An article from Do or Die Issue 6. In the paper edition, this article appears on page(s) 112.
"Traffic through Freiburg to Switzerland was getting heavier. The plan was to put a four lane motorway going through Freiburg to the Eastern direction, just one part of Germany's road plan. The fights for and against are about twenty years old. The people living in the main street were told by politicians the only solution to pollution and dangerous traffic is to have a four lane motorway somewhere else, so they say "Okay!"
Well, I live on that road and I don't want it anywhere. I would rather move, but nature can't move. I was born in this region, in the valley where they want this new road, and I don't want to give up my home, my nature. That is why I am fighting for it.
The construction was planned to start three years ago but nothing happened. But then in October '96 they wanted to start cutting trees. We found out about this. It consists mainly of oak trees of some 200 years old. There were many actions before, like human chains of about five thousand people for the day, surrounding the park.
At 4 am of an October morning, one week before work was to start, 50 of us met in a big house with a bus full of equipment. At 5 am we arrived at the park and by 6 am, we had everything we wanted in the trees. On one platform, we had a computer with internet and fax powered by solar, another platform was for the media; we would lower it down and hoist them up with it. Rampenplan gave us a kitchen for a ground support camp. All the platforms were 6 by 8 foot with tarps fixed like a tent and swinging from branches. Between four trees we fixed a net; the net was from Claremont Road.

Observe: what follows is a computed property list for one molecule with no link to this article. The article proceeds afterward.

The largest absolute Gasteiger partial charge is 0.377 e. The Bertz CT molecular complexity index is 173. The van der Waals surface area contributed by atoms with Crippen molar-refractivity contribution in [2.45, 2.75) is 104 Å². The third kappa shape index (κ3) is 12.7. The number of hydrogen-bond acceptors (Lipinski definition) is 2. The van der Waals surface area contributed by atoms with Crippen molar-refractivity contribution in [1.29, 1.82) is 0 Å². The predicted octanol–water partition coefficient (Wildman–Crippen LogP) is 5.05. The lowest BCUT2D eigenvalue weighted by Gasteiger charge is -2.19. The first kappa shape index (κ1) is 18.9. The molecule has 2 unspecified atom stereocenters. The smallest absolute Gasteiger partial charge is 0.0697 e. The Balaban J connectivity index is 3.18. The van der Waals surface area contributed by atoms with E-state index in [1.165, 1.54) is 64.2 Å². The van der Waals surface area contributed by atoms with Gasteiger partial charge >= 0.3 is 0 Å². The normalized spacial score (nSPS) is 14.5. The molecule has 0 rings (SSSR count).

We knew about our eviction from three different sources, having the exact date and time. On a page we had on the Internet we had a message from a woman (we think it was the mother of a policeman) - she told us her son was going to be in Freiburg on Tuesday morning to evict us. Also, a woman from the Red Cross told us they were booked for food in the park Tuesday lunchtime. And a bus driver for the police said they will come at 4 am.
We had lots of local support, but they were not into conflict. Some even said if we resisted or fought back, they would help the police evict us!
On Monday, we cleared the ground camp and set off the phone tree for the following morning. Up to twenty of us stayed awake in the trees all night.
At 4 am they came. 400 police surrounded the site while they used cherrypickers with police climbers to evict us. 600 local supporters came to watch from the other side of the line. It took one day - we did not resist.
Many good things came out of it - we stayed as a group and every Tuesday for the next year, we had a thousand people on a Critical Mass through the streets of Freiburg. All kinds of people, young, old, anarchists and doctors all protesting against pollution, cars, and traffic. And every Tuesday we would stop at the park and have a picnic.